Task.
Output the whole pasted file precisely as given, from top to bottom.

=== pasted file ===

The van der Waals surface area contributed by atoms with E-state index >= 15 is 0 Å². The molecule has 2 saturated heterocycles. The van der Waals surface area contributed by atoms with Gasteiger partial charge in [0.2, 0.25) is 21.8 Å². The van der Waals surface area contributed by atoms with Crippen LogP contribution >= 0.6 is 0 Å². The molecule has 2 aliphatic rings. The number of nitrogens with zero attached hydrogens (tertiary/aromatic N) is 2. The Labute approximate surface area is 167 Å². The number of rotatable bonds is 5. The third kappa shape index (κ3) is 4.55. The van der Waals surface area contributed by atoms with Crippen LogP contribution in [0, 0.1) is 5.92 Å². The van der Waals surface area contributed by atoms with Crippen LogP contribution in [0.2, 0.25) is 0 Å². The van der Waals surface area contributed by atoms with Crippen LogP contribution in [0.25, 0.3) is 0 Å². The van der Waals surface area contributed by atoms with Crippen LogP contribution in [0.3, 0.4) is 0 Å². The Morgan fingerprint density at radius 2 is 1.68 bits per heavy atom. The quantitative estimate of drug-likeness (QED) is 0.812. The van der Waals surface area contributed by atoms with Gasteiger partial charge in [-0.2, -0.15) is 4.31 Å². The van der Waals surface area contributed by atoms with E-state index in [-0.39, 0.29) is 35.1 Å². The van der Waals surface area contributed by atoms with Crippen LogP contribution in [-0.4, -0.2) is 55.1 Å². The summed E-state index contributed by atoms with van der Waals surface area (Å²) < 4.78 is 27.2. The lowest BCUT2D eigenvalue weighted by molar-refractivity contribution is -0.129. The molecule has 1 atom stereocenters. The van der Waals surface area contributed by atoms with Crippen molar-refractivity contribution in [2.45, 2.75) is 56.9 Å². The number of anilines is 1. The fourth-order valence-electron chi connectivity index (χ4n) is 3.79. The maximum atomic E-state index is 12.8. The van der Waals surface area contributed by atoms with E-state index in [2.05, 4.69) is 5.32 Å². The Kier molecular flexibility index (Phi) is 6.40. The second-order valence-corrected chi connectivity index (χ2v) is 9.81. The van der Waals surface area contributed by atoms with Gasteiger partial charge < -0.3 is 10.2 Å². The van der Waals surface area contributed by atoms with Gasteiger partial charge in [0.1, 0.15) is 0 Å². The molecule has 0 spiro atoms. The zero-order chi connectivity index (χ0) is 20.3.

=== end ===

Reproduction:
The van der Waals surface area contributed by atoms with E-state index >= 15 is 0 Å². The molecule has 2 saturated heterocycles. The van der Waals surface area contributed by atoms with Gasteiger partial charge in [0.2, 0.25) is 21.8 Å². The van der Waals surface area contributed by atoms with Crippen LogP contribution >= 0.6 is 0 Å². The molecule has 2 aliphatic rings. The number of nitrogens with zero attached hydrogens (tertiary/aromatic N) is 2. The Labute approximate surface area is 167 Å². The number of rotatable bonds is 5. The third kappa shape index (κ3) is 4.55. The van der Waals surface area contributed by atoms with Crippen LogP contribution in [0, 0.1) is 5.92 Å². The van der Waals surface area contributed by atoms with Crippen LogP contribution in [0.2, 0.25) is 0 Å². The van der Waals surface area contributed by atoms with Crippen LogP contribution in [0.25, 0.3) is 0 Å². The van der Waals surface area contributed by atoms with Crippen LogP contribution in [0.3, 0.4) is 0 Å². The Morgan fingerprint density at radius 2 is 1.68 bits per heavy atom. The quantitative estimate of drug-likeness (QED) is 0.812. The van der Waals surface area contributed by atoms with Gasteiger partial charge in [-0.2, -0.15) is 4.31 Å². The van der Waals surface area contributed by atoms with E-state index in [-0.39, 0.29) is 35.1 Å². The van der Waals surface area contributed by atoms with Crippen LogP contribution in [-0.4, -0.2) is 55.1 Å². The summed E-state index contributed by atoms with van der Waals surface area (Å²) < 4.78 is 27.2. The lowest BCUT2D eigenvalue weighted by molar-refractivity contribution is -0.129. The molecule has 1 atom stereocenters. The van der Waals surface area contributed by atoms with Crippen molar-refractivity contribution in [2.45, 2.75) is 56.9 Å². The number of anilines is 1. The fourth-order valence-electron chi connectivity index (χ4n) is 3.79. The maximum atomic E-state index is 12.8. The van der Waals surface area contributed by atoms with E-state index in [2.05, 4.69) is 5.32 Å². The Kier molecular flexibility index (Phi) is 6.40. The second-order valence-corrected chi connectivity index (χ2v) is 9.81. The van der Waals surface area contributed by atoms with Gasteiger partial charge < -0.3 is 10.2 Å². The van der Waals surface area contributed by atoms with Gasteiger partial charge in [0.1, 0.15) is 0 Å². The molecule has 0 spiro atoms. The zero-order chi connectivity index (χ0) is 20.3.